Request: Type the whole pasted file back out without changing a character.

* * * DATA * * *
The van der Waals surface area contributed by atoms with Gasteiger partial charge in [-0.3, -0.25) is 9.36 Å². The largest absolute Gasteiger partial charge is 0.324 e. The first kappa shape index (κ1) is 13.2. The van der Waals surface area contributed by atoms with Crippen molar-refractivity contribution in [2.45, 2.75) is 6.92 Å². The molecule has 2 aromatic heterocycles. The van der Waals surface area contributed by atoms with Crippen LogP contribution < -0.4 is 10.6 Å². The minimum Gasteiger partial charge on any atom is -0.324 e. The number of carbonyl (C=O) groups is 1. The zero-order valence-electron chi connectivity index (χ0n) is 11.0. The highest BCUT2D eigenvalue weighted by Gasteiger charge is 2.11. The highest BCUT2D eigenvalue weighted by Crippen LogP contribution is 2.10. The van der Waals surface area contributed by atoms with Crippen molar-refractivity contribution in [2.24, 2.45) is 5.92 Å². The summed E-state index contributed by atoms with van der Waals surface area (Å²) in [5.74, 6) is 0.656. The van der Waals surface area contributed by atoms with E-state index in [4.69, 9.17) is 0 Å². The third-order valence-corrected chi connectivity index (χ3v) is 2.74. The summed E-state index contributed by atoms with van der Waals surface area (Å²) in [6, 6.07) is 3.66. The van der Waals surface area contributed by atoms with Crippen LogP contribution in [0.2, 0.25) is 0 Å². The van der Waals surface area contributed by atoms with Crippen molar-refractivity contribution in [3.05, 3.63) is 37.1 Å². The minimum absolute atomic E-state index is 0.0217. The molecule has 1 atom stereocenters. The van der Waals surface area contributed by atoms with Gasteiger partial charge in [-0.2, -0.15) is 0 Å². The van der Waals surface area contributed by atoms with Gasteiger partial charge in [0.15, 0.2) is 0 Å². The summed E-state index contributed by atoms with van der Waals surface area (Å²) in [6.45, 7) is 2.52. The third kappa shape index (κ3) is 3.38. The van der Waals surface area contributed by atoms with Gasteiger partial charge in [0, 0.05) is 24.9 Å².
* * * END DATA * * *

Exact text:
The van der Waals surface area contributed by atoms with Gasteiger partial charge in [-0.3, -0.25) is 9.36 Å². The largest absolute Gasteiger partial charge is 0.324 e. The first kappa shape index (κ1) is 13.2. The van der Waals surface area contributed by atoms with Crippen molar-refractivity contribution in [2.45, 2.75) is 6.92 Å². The molecule has 2 aromatic heterocycles. The van der Waals surface area contributed by atoms with Crippen LogP contribution < -0.4 is 10.6 Å². The minimum Gasteiger partial charge on any atom is -0.324 e. The number of carbonyl (C=O) groups is 1. The zero-order valence-electron chi connectivity index (χ0n) is 11.0. The highest BCUT2D eigenvalue weighted by Gasteiger charge is 2.11. The highest BCUT2D eigenvalue weighted by Crippen LogP contribution is 2.10. The van der Waals surface area contributed by atoms with Crippen molar-refractivity contribution in [2.24, 2.45) is 5.92 Å². The summed E-state index contributed by atoms with van der Waals surface area (Å²) in [5.74, 6) is 0.656. The van der Waals surface area contributed by atoms with E-state index in [4.69, 9.17) is 0 Å². The third-order valence-corrected chi connectivity index (χ3v) is 2.74. The summed E-state index contributed by atoms with van der Waals surface area (Å²) in [6, 6.07) is 3.66. The van der Waals surface area contributed by atoms with Crippen LogP contribution in [0.2, 0.25) is 0 Å². The van der Waals surface area contributed by atoms with Crippen molar-refractivity contribution in [3.05, 3.63) is 37.1 Å². The minimum absolute atomic E-state index is 0.0217. The molecule has 1 atom stereocenters. The van der Waals surface area contributed by atoms with Gasteiger partial charge in [-0.2, -0.15) is 0 Å². The van der Waals surface area contributed by atoms with Gasteiger partial charge in [0.15, 0.2) is 0 Å². The summed E-state index contributed by atoms with van der Waals surface area (Å²) in [6.45, 7) is 2.52. The third kappa shape index (κ3) is 3.38. The van der Waals surface area contributed by atoms with Gasteiger partial charge in [0, 0.05) is 24.9 Å².